Written by Gordon Lalor
We are currently going through the 50th anniversary of the launching of the first space station, the Soviet Union’s Salyut programme.
This was a very ambitious programme that the Soviets embarked on to show that they were still a force to be reckoned with after the success of the American moon landings. The entire program was developed in the space of 16 months and the first station Salyut 1 was launched on April 19, 1971, just a week after the 10th anniversary of Yuri Gagarins first space flight.
The name Salyut (the Russian for salutation or greeting) was only picked 10 days before launch. The launch was almost flawless, the station was in the correct orbit, but the cover for the main instrument suite hadn’t detached. The three man crew for the station were scheduled to launch a few days later on the 22nd but freezing weather caused a delay to the 23rd. This launch of Soyuz 10 was a success but the docking procedure with the station was plagued with problems, too much fuel was used in the rendezvous and because of a flaw in the design of the spacecrafts attitude control the docking system was damaged.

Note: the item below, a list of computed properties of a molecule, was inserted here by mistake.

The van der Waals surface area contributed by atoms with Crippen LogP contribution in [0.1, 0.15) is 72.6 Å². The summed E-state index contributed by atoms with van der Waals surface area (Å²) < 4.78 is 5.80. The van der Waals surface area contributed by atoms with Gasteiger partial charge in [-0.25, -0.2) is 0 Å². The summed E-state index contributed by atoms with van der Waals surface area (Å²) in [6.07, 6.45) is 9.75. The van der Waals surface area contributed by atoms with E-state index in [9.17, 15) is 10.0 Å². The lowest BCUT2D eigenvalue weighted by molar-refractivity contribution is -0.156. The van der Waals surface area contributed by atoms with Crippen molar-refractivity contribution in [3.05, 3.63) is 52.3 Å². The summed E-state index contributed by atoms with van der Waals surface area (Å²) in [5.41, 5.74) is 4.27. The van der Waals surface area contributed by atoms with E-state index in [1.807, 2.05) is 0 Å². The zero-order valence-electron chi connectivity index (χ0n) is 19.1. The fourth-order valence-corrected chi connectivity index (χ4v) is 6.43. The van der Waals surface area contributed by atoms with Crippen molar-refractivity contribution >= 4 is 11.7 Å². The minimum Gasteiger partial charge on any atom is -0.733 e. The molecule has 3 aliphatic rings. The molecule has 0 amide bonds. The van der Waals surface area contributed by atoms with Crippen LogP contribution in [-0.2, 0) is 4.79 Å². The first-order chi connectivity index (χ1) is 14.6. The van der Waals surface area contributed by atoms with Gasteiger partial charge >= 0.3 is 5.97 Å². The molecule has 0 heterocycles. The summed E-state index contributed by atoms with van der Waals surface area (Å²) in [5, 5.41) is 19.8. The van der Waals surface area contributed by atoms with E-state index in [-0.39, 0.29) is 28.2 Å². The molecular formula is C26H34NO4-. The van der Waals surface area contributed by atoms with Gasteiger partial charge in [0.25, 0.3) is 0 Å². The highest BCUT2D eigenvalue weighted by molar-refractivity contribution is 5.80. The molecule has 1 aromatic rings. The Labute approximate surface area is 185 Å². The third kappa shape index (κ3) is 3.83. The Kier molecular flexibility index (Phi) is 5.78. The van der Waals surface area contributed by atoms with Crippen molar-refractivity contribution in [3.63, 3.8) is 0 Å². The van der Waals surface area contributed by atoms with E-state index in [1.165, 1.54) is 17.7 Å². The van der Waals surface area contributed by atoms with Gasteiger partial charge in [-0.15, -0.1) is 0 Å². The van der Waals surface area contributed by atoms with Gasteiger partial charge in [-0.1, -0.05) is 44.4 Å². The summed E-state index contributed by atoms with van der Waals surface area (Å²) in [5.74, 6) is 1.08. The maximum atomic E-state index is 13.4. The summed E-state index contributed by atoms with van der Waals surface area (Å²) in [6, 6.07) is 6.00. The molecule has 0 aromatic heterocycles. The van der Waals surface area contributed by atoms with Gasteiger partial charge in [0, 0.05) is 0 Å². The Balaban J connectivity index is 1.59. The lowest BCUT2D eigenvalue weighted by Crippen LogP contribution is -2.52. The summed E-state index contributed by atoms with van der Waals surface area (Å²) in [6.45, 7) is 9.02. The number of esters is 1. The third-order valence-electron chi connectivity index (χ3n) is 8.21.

The Soyuz module was connected to the station only by a set of small latches and the crew could not enter the station, even worse attempting to undock could permanently damage the space station. The problem was solved by one of the cosmonauts rewiring the controls for the docking mechanism so that the latches could be separately released.
The next attempt was made by Soyuz 11 which launched on June 6 1971 and had a problem free docking with the station the next day. The mission was planned to last till the end of June and the official story was that the Soviets had no interest in a race to the moon and were instead concentrating on scientific research using space stations. The first space station presented a steep learning curve for the crew and the mission ended a day early with the Soyuz un-docking on the June 29 and landing on the 30th. Tragedy struck during re-entry as the capsule de-pressurised and all three crew died.
Limerick Astronomy Club email limerickastronomyclub @gmail.com
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